The workshop aimed to identify practical processes and procedures to facilitate rapid but robust ethics review of research proposed during an infectious disease outbreak; and to formulate recommendations that may assist the timely implementation of research, to support national and international outbreak preparedness and response. Fifty-one representatives of national ethics committees (NECs) and national research ethics committees (NRECs) from 29 countries participated, some of which have experience reviewing research projects during epidemics and other health emergencies. Participants were from Africa (n = 25), Asia (n = 7), Europe (n = 15), the Americas (n = 3) and Oceania (n = 1), including representatives of the World Health Organization (WHO) Global Health Ethics Team, Pan American Health Organization (PAHO) regional program on bioethics, and ALERRT.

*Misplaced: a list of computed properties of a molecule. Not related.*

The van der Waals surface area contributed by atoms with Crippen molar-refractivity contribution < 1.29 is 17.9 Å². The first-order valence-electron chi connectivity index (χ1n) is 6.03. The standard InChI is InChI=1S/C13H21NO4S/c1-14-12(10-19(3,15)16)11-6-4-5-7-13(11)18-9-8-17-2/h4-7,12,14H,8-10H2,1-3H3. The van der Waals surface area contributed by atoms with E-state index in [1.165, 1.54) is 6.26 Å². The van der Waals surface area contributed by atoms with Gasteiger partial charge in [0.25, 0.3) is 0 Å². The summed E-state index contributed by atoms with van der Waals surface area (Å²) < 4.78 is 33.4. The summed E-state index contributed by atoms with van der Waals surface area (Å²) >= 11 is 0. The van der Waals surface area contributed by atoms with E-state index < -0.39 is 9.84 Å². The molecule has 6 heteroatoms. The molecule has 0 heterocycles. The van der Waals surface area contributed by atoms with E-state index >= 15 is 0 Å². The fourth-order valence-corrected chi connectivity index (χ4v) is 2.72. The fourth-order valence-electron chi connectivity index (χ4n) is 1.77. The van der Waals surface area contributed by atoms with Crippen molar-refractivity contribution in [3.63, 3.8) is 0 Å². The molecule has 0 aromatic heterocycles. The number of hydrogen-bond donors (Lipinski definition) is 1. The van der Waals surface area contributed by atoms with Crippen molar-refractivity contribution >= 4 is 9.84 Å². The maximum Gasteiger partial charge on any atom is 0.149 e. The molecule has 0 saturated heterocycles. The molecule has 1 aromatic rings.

Noteworthy, substantive ethical issues were already being investigated by the Nuffield Council of Bioethics by means of a broader and inclusive call for evidence on “Research in global health emergencies: ethical issues” ( Therefore, building on other groups’ previous and ongoing work on substantive ethics issues, in this workshop, WHO and ALERRT placed the focus on ethics review processes and procedures. While the review of social science research during epidemics is an important area of enquiry, it was decided to focus on a limited number of issues relevant to health research, to allow for a pertinent and productive discussion within a restricted time frame. Based on past experience and review of literature, the workshop considered five priority areas requiring additional attention, and where work might be undertaken to facilitate rapid and sound ethics review during outbreaks: 1 - Preparing N(R)ECs for outbreak response; 2 - Pre-review of (generic) protocols; 3 - Streamlining the review of multi-country protocols; 4 - Interaction/Coordination between N(R)ECs and other research oversight bodies & public health authorities; 5 - Data, sample and benefit sharing.